2 The link between price stability and financial stability
Both price stability and financial stability are important for achieving macroeconomic stability. When inflation is low and stable, economic agents are in a better position to distinguish relative price changes from changes in the general price level. A more reliable information set underlying decisions on resource allocation contributes to stability in credit and securities markets, and price stability thus contributes to financial stability. Similarly, financial stability is a prerequisite for macroeconomic stability. Instability in the financial system may lead to pronounced fluctuations in monetary variables and in the real economy. Hoggarth et al. (2001) showed that financial crises entail not only financial costs, but also costs in the form of lost output. A smoothly functioning financial system also contributes to promoting macroeconomic stability. Deeper financial markets have probably increased the capacity of the financial system to absorb adverse shocks to the economy. White (2002) points to the emergence of a steadily increasing diversity of credit channels. New instruments are better suited to transferring various types of risk to those best able to cope with it. In addition to banks, institutions that channel credit include securities markets, pension funds, insurance companies and mortgage companies that specialise in high risk projects. White (2002) also stresses that financial institutions now measure risk more accurately, and that it has become simpler and cheaper to access and to exchange information. This helps markets to function more efficiently during periods of turbulence.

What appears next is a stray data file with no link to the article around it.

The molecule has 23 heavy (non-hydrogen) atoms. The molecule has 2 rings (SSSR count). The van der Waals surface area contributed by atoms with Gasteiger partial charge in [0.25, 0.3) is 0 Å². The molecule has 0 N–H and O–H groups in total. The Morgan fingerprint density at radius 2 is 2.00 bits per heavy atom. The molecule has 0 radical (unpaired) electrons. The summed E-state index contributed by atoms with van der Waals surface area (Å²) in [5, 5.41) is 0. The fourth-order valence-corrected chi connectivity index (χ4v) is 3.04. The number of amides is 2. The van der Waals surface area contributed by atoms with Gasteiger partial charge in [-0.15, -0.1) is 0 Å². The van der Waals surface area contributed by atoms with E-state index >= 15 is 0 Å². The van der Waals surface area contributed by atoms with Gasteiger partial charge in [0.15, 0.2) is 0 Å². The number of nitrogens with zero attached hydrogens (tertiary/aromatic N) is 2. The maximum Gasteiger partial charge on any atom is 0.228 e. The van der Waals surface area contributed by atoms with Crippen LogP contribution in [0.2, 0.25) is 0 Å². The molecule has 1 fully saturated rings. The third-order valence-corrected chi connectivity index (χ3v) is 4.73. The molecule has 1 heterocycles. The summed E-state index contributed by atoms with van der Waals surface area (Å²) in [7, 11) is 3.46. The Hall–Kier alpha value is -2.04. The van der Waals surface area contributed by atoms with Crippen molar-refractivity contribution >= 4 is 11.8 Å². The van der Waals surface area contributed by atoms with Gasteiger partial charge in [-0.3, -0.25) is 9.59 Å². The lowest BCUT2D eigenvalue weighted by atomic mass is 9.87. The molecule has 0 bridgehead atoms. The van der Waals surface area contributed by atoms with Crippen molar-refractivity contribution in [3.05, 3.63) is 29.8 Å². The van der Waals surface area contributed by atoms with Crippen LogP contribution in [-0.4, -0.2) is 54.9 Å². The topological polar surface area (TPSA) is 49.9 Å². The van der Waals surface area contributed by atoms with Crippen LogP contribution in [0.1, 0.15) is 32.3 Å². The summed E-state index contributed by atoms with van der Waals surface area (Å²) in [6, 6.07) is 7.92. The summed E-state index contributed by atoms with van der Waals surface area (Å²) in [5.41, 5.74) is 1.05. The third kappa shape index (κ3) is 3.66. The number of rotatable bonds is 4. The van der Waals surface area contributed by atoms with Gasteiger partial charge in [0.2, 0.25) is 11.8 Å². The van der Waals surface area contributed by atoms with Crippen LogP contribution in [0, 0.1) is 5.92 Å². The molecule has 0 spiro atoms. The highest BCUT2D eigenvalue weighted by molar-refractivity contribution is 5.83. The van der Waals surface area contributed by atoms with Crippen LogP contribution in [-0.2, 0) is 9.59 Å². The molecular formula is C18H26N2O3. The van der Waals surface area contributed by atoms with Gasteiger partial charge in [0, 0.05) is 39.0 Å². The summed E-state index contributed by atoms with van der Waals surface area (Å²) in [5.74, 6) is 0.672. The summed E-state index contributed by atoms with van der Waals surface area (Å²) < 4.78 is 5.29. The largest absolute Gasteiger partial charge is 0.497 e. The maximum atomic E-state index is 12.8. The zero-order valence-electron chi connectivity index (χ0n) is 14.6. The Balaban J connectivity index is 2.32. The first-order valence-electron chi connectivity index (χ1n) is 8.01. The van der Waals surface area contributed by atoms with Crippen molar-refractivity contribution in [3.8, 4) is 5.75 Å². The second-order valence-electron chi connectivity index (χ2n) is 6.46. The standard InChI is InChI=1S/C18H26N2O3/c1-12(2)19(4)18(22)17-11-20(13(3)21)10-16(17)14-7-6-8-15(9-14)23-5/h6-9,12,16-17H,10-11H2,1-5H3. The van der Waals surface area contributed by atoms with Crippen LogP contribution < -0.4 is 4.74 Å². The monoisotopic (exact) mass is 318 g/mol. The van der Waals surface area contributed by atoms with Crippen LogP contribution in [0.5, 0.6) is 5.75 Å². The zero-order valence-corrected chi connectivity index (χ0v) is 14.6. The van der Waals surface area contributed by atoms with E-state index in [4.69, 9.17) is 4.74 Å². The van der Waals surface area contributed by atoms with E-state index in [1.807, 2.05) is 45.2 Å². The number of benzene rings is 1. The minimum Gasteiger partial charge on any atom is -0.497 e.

Although the objectives of price and financial stability are compatible in many situations, this provides no guarantee of financial stability during periods of price stability. Since the episodes of high and unstable inflation in the 1970s, inflation has been reduced and become more stable in most countries. Nevertheless, there have been a number of incidents where the financial system has been under pressure, with large fluctuations in asset prices and debt levels. In the most serious cases, these have developed into financial crises.
Much of the explanation for the episodes of financial instability must be ascribed to problems associated with the transition from a regulated to a liberalised financial system (see Allen and Gale, 1999) (3). Financial liberalisation may to some extent have increased the volatility of the financial system, because inherent pro-cyclical forces in financial markets are subject to fewer restrictions than before (Borio et al. 2001). On the other hand, increased system volume and liquidity serves to create greater stability.
The recent relatively long period of low and stable inflation has shown that strong economic growth does not necessarily result in high inflation (see Chart 1).